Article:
In the Trump, Black Swan era, it’s easy to dismiss demographic change as having an effect on our politics, but there it is, chugging along, year after year, turning the United States into California.

 

 

 

Anand Giridharadas in Fear

Our old buddy Anand Giridharadas was back on Morning Joe, and boy how the tables have turned. I wrote in October how New York Times writer Giridharadas, on a Morning Joe appearance, couldn’t wait for the post election score settling with his arch enemy, white men.

“I think the people who went that way and that Trump movement and perhaps supported things about women they don’t actually support or supported things about bashing Muslims that they don’t in their deepest of hearts support, need to think about the fact that globalization and all of that was hard on everybody. It wasn’t just hard on White guys. For some reason, women lost their jobs in globalization, Black and Brown people lost their jobs in globalization, and managed not to lash out. I think there needs to be a reckoning, frankly, with white manhood in this country.”

But now the tables have turned, and with a Trump victory, Giridharadas has gone from a Brownshirt inciting a Caucasian Kristallnacht to shivering in fear in a Dutch attic.  Enjoy:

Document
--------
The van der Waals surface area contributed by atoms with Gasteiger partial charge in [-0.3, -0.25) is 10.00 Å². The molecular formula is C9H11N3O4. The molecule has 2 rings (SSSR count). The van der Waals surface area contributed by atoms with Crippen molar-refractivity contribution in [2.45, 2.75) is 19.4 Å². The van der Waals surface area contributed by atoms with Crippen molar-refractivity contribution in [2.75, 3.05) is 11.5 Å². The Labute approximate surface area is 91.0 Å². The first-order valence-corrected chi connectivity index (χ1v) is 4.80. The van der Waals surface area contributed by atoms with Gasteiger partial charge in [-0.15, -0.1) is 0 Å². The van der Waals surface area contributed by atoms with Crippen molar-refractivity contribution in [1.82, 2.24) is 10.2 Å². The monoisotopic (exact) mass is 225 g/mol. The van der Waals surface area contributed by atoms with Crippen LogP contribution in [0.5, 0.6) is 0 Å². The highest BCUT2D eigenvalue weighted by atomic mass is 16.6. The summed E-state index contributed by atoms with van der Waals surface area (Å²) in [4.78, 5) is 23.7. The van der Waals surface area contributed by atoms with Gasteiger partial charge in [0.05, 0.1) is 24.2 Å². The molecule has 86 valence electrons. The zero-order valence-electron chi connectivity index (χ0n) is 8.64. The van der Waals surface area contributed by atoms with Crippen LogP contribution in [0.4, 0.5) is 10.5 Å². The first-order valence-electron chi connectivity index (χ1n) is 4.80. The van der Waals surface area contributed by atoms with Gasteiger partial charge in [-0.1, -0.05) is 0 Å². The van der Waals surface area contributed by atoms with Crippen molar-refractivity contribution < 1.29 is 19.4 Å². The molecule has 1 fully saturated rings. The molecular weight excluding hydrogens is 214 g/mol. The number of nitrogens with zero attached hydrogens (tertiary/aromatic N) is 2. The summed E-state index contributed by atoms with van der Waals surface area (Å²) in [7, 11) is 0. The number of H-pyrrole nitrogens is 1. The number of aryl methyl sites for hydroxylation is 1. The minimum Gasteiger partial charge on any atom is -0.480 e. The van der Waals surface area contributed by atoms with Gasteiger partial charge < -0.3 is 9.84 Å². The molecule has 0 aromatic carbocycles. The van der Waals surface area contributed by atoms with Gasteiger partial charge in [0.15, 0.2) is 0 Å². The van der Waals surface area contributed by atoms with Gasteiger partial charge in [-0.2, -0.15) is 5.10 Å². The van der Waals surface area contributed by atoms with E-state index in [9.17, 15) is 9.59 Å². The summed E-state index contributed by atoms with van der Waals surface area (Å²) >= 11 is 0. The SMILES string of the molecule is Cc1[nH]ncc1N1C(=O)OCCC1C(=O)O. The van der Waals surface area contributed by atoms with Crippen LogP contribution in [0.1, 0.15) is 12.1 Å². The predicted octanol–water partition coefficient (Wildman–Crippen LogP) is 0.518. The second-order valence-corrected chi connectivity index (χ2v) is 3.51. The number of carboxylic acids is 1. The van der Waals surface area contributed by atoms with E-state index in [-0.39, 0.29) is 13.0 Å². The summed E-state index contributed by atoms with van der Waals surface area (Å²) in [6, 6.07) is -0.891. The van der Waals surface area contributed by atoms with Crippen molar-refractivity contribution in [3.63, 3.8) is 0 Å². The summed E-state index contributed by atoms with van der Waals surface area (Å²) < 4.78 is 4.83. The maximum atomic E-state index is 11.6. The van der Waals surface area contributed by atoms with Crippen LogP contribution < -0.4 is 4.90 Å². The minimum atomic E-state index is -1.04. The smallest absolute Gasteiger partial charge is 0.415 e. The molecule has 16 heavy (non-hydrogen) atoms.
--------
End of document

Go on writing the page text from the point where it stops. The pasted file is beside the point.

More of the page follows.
When Joe Scarborough has to be the voice of reason, “Hitler is not coming back,” then you know that someone’s gone off the deep end. But however much I’m enjoying the schadenfreude of Giridharadas having a special snowflake breakdown on television, it serves as a reminder that however much he now fears internment camps, Muslim banning, and all the rest, he’s the type of person who either thinks that you have your hands on his throat, or he’s going to have his hands on your throat.  If the tables had been turned, and Hillary had won, he would have been the first one urging internment camps and whatever final solution he feels appropriate to handle that pesky white male problem.

Demography is destiny and eventually the Democrats will be back in power.  And when they are, there will be Anand Giridharadas and others like him urging on their own pogrom.

Getting it Wrong

Or…Revisiting my Prediction Model

It’s worth looking back to try to understand why I got my Presidential Prediction so wrong.  I take no comfort that virtually every Pundit and pollster got it wrong.  After all, they don’t care, are usually wrong anyway, and have no record to protect.  I do have a record, and it’s been a pretty good one until November 8th.  Not that I’m complaining mind you.  I’m (still) over the moon at The Trumpening.  Election night was like a dream, and as the kids say, a dream is a wish your heart makes.  By the way by “kids” I’m not referring to millennials, I mean actual little kids.